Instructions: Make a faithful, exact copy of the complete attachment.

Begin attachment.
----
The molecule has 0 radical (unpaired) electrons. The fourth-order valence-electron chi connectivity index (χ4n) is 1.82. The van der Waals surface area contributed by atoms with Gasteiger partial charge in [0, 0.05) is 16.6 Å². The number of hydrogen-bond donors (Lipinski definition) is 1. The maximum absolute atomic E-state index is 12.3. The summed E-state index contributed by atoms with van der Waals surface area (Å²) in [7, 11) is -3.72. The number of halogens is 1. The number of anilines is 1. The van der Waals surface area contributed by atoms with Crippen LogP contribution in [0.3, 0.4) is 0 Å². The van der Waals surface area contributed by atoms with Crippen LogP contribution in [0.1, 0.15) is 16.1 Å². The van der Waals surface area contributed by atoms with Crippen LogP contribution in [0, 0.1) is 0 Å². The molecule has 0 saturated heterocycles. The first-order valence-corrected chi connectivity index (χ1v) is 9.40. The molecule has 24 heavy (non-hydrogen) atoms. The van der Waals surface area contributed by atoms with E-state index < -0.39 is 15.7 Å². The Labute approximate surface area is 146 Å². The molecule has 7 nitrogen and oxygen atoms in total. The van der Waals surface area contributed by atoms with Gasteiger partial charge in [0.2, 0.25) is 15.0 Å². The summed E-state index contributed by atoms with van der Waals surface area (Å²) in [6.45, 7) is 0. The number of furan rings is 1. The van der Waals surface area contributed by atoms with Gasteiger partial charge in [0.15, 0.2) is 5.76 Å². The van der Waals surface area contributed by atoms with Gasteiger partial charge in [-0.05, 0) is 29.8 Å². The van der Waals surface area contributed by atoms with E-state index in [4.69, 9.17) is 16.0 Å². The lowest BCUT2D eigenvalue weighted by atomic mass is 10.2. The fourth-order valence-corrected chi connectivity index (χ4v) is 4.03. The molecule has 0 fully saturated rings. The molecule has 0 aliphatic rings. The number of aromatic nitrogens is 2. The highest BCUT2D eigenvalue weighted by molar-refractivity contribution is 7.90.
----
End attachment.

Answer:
The molecule has 0 radical (unpaired) electrons. The fourth-order valence-electron chi connectivity index (χ4n) is 1.82. The van der Waals surface area contributed by atoms with Gasteiger partial charge in [0, 0.05) is 16.6 Å². The number of hydrogen-bond donors (Lipinski definition) is 1. The maximum absolute atomic E-state index is 12.3. The summed E-state index contributed by atoms with van der Waals surface area (Å²) in [7, 11) is -3.72. The number of halogens is 1. The number of anilines is 1. The van der Waals surface area contributed by atoms with Crippen LogP contribution in [0.3, 0.4) is 0 Å². The van der Waals surface area contributed by atoms with Crippen LogP contribution in [0.1, 0.15) is 16.1 Å². The van der Waals surface area contributed by atoms with Crippen LogP contribution in [0, 0.1) is 0 Å². The molecule has 0 saturated heterocycles. The first-order valence-corrected chi connectivity index (χ1v) is 9.40. The molecule has 24 heavy (non-hydrogen) atoms. The van der Waals surface area contributed by atoms with E-state index < -0.39 is 15.7 Å². The Labute approximate surface area is 146 Å². The molecule has 7 nitrogen and oxygen atoms in total. The van der Waals surface area contributed by atoms with Gasteiger partial charge in [0.2, 0.25) is 15.0 Å². The summed E-state index contributed by atoms with van der Waals surface area (Å²) in [6.45, 7) is 0. The number of furan rings is 1. The van der Waals surface area contributed by atoms with Gasteiger partial charge in [0.15, 0.2) is 5.76 Å². The van der Waals surface area contributed by atoms with Gasteiger partial charge in [-0.05, 0) is 29.8 Å². The van der Waals surface area contributed by atoms with E-state index in [4.69, 9.17) is 16.0 Å². The lowest BCUT2D eigenvalue weighted by atomic mass is 10.2. The fourth-order valence-corrected chi connectivity index (χ4v) is 4.03. The molecule has 0 fully saturated rings. The molecule has 0 aliphatic rings. The number of aromatic nitrogens is 2. The highest BCUT2D eigenvalue weighted by molar-refractivity contribution is 7.90.